Image filters in APL

Callum FloumeAPLLeave a Comment

Real World Application for Images Filters

Today we live in a very competitive world. Each company wants you to buy it's product and more than likely, they have a competitor. So how do we decide which product to buy? A lot of it comes down to advertising and how the different companies market their products. Magazines, TV ads, models, these are all weapons used to conduct marketing warfare. But how do the models always look so good?

Well nothing is ever perfect (depending on who you ask) but there is a lot you can do to make things look more attractive. I lot of this is done by manipulating images. For example changing skin tones to a darker colour to make someone appear more tanned. Whilst I'm not going to demonstrate anything like making breasts larger or removing spots, I am going to show the basics of image composition and some things we can do by changing individual pixel values.

A lot of what I will be doing is using pixel ratios, this is where you take a constant (for example 0.2) and multiply it by the original pixel value to create a new one. Pixel ratios can be used to create gray scale and sepia effects.


Get to the code!

Enough waffle more code! First thing's first I will be using Dyalog APL and demonstrating a script and some filters myself and Gil made (along with the help of some of Phil Last's code for tessellation).

The script was created to set up a form and add two images side by side. The left one is the source and the right one is the target. When you select filters from the drop down menu on the form they will take the source image, create a modified version, and display it as the target image.

So let's inspect the first function in the script `LoadImage`:

          f←⎕NEW'Form'(('Caption'('SOURCE - ',⍵))('Size'(40 80))('Posn'(50 0)))
←f.mb.⎕NEW'Menu'(⊂'Caption' 'Filters')
              ⎕NEW'MenuItem'(('Caption'⍵)('Style' 'Check'))
          }¨Filters.⎕NL ¯3
          f.simg←f.⎕NEW'Image'(('Picture'f.sbmp)('Size'(100 50))('Points'(0 0)))
          f.timg←f.⎕NEW'Image'(('Picture'f.tbmp)('Size'(100 50))('Points'(0 50)))

This code takes a right argument of a character vector. The character vector should have the full path to an image, try to use .jpg or .png images, other formats may not work.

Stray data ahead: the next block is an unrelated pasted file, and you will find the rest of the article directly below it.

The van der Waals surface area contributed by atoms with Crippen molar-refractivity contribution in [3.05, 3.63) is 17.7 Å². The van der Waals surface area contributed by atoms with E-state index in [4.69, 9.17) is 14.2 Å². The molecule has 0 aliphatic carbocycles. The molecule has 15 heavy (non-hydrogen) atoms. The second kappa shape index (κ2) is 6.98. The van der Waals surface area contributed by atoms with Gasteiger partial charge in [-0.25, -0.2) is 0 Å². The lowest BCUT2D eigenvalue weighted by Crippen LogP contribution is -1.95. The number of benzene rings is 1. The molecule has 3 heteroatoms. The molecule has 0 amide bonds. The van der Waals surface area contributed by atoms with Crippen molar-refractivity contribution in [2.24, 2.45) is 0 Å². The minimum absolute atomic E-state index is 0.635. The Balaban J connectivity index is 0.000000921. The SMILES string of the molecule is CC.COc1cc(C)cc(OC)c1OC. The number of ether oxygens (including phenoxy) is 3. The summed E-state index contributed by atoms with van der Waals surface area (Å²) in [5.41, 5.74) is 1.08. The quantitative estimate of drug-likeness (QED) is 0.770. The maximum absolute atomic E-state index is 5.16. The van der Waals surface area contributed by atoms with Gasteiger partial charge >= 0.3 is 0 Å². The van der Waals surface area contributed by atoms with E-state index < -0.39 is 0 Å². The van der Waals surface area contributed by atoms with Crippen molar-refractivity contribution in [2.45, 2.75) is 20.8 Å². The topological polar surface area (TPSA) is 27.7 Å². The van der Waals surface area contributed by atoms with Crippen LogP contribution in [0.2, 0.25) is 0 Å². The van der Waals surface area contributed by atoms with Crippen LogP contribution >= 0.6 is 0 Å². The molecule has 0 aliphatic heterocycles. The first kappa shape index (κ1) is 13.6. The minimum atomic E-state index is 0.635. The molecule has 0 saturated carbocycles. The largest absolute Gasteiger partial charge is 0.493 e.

First function breakdown

[1] Sets up a new form called `f` with a title (caption) of `Source - ` along with the file name. We also define it to be 40% of our screen in height and 80% of our screen in width, with a position of 50% down the screen.

[2] We add a menu bar to the form, this will sit at the top and contain menus.

[3] We add a menu to the menu bar with a caption of `Filters`.

[4-6] We use a function to list all of the filters defined in a sub namespace, then add each one as a menu item with the style of `check`.

[7] We set up an event handler to run the `applyFilter` function passing `f` as an argument.

[8] We create a bitmap image from the file we passed to the function.

[9] This creates an image by taking all of the `CBits` from the source image.

[10] We create image objects on the form that display our source and target image. These have various position and size properties to lay them out next to each other.

[11] Wait on user input.


Getting to the filters

Now we have the ground work in place. When we run this function, passing a valid path to an image file, we should be presented with a form and two images laid out next to each other. There are three other functions in the namespace #.ImageFilters and they are:

  • applyFilter : This looks at all of the filters you have checked from the `Filters` and applies them.
  • tessellate : This code was taken from Phil Last and it breaks a matrix down into an array of sub matrices. This is useful if I would to take 10*10 pixel blocks of an image.
  • rgb_avg : This function takes a block of pixels, averages them and returns a block of averaged pixels, useful for the Duplo filter.

I am not going to go into the above functions as I don't anticipate you needing to change them much. The last thing I will explain before showing some cool examples is the `Filters` namespace that sits under the `ImageFilters` namespace. This contains all of the filters we want to apply to the image. Each filter gets passed the `CBits` to the right hand side. `CBits` contain information about the color of the image and we can split them into RGB values using the following code:



Going beyond

Exploring how the filters work I will leave up to you the reader. I would love to see filters that other people have created and challenge you to come up with some new and exciting ones. A couple of ideas for filters are an ASCII filter or a Jigsaw filter. Please feel free to download the script and write your own filters, you can grab it here.

About the Author

A picture of Callum Floume the author of this blog

Callum Floume

Former APL Developer

Knowing a software and games developer from a young age meant Callum was always intrigued by computer languages. From writing small applications and games in free time he progressed through sixth form and is now a Software Developer.

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